Among a certain circle of art historians, including the BBC broadcaster Andrew Graham-Dixon, is a belief that the Renaissance was ignited by a single spark in the form of one man: St. Francis of Assisi. Born into wealth in Umbria around 1181, Francis abandoned a lavish lifestyle for one of poverty and preaching after experiencing a vision: in his 20s, in a chapel outside of Assisi, while he looked at a painting of the crucifixion, Christ came alive and said, “Repair my church.” Francis subsequently traveled throughout Italy and the Holy Land, establishing the Franciscan Order on the pillars of penury, peace, and environmentalism.

Sandro Botticelli’s Saint Francis of Assisi with Angels, painted in the mid–15th century.

Graham-Dixon argues that the way Francis preached to the illiterate working class—using the Italian vernacular to recount Christ’s humanity and humility—enkindled more realistic, less divine depictions of his body. And by filling that body with muscle, blood, and pathos, artists laid the foundations for the great European art movement.

Dr. Joost Joustra, a co-curator of the exhibition “Saint Francis of Assisi”—which opens at the National Gallery, London, today—thinks there might be a simpler explanation for the friar’s artistic legacy. “He was there to inspire by actions, whether embracing a leper, preaching to birds, or brokering peace with a wolf, and maybe these actions could be translated into images better than text.”

From 1985, Untitled (for Francis), by Antony Gormley.

This, Joustra adds, helps account for why there were, by some estimates, a staggering 20,000 images of Francis made in the century following his death, in 1226, and canonization, just two years later. The show brings together some 40 rousing depictions of Francis that range from 13th-century, gold-ground panel paintings, perhaps made by someone who had actually seen him deliver a sermon, to Caravaggio’s lyrical Baroque portrait of Francis in ecstasy after receiving the stigmata.

Il Sassetta’s Saint Francis Before the Sultan (1437–44).

There are also works by contemporary artists that shine a light on our enduring fascination with Francis. One of them is by the British sculptor Antony Gormley, who attended a boarding school founded by Benedictine monks. His Untitled (for Francis) is a humble lead cast of his own body, but posed as Giovanni Bellini sees Francis in the painting St. Francis in the Desert. Stigmata holes pierce its surface and invite the onlooker to peer inside and imagine what the saint felt when receiving his holy wounds.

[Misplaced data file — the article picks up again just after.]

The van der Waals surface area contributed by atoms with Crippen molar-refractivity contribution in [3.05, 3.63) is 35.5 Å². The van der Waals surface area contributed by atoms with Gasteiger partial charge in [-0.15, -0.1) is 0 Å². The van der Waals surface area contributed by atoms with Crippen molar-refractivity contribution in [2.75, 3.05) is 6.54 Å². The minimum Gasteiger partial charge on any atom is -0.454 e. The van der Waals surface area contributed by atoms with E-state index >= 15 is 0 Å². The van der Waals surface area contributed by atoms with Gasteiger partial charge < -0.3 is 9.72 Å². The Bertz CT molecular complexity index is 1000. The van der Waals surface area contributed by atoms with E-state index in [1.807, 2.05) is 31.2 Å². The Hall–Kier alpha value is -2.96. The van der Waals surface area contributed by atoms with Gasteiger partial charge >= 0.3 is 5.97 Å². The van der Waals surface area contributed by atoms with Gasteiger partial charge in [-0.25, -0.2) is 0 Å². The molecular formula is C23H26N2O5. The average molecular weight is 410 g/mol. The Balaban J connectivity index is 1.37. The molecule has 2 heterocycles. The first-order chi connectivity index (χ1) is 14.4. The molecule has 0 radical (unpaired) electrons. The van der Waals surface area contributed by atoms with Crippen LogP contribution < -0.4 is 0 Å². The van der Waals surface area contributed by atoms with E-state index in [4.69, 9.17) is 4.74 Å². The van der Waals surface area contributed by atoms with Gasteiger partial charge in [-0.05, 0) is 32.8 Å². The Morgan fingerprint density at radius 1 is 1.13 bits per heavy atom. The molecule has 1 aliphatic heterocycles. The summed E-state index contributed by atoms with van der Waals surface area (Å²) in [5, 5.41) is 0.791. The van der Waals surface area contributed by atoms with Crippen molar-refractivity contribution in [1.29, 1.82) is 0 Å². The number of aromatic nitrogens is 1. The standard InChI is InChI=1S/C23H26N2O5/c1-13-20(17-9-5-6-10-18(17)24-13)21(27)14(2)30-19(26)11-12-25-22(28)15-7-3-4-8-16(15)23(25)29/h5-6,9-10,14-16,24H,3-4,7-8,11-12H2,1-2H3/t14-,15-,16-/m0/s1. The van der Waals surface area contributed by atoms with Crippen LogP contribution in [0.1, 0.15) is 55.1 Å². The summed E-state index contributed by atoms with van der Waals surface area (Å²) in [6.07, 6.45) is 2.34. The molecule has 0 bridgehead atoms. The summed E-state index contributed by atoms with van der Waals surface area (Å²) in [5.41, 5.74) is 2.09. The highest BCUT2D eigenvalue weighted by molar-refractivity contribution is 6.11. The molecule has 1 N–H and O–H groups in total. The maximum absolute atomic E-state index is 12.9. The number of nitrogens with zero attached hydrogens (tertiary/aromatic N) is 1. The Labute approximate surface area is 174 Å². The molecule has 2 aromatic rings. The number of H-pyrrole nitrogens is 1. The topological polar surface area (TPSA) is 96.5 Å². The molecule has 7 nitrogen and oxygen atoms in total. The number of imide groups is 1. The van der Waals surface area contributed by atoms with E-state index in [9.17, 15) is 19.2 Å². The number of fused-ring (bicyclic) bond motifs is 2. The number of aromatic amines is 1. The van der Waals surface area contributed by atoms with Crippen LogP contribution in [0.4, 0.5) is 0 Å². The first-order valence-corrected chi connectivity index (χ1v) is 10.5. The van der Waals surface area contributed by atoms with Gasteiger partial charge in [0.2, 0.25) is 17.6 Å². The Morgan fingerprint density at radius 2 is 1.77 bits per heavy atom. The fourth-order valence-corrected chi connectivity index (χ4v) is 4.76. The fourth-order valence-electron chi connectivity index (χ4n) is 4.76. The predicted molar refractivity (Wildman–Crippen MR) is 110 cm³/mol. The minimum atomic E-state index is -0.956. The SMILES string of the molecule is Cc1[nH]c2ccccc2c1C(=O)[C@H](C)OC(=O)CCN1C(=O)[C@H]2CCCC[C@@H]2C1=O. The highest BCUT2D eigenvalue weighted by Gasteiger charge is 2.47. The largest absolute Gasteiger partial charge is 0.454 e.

The exhibition is sometimes arranged chronologically, examining how artists in certain periods chose to depict Francis. In other places it’s thematic, and looks at Francis’s radical ideas and his relationship with the natural world. Joustra, who’s been flying back and forth to Assisi, says his curatorial decisions have been guided throughout by the Franciscans themselves. “I’ve talked to the friars about the objects they still own, and what Francis means to their world and our world today. There is always something new that they bring to my attention.”

Arthur Boyd’s St. Francis Being Beaten by His Father (1965).

One masterpiece the friars couldn’t help Joustra secure is the late-13th-century cycle of paintings located in the Upper Church of the Basilica of Saint Francis of Assisi. Across 28 scenes, and with great ambition, it spells out the story of Francis’s life and miracles. Its pigment, however, was bound directly to the walls—mostly by the magnificent Giotto, who became the Franciscan Order’s de facto official image-maker. These pictures were pivotal to the development of narrative painting and helped make Francis’s namesake basilica an artistic crucible for the cultural shift that would soon become known as the Renaissance. Not wanting to exclude them from the show, Joustra has had some of the most important sections re-created for the walls of the National Gallery. —Harry Seymour

“Saint Francis of Assisi” is on at the National Gallery, in London, through July 30

Harry Seymour is a London-based art historian and writer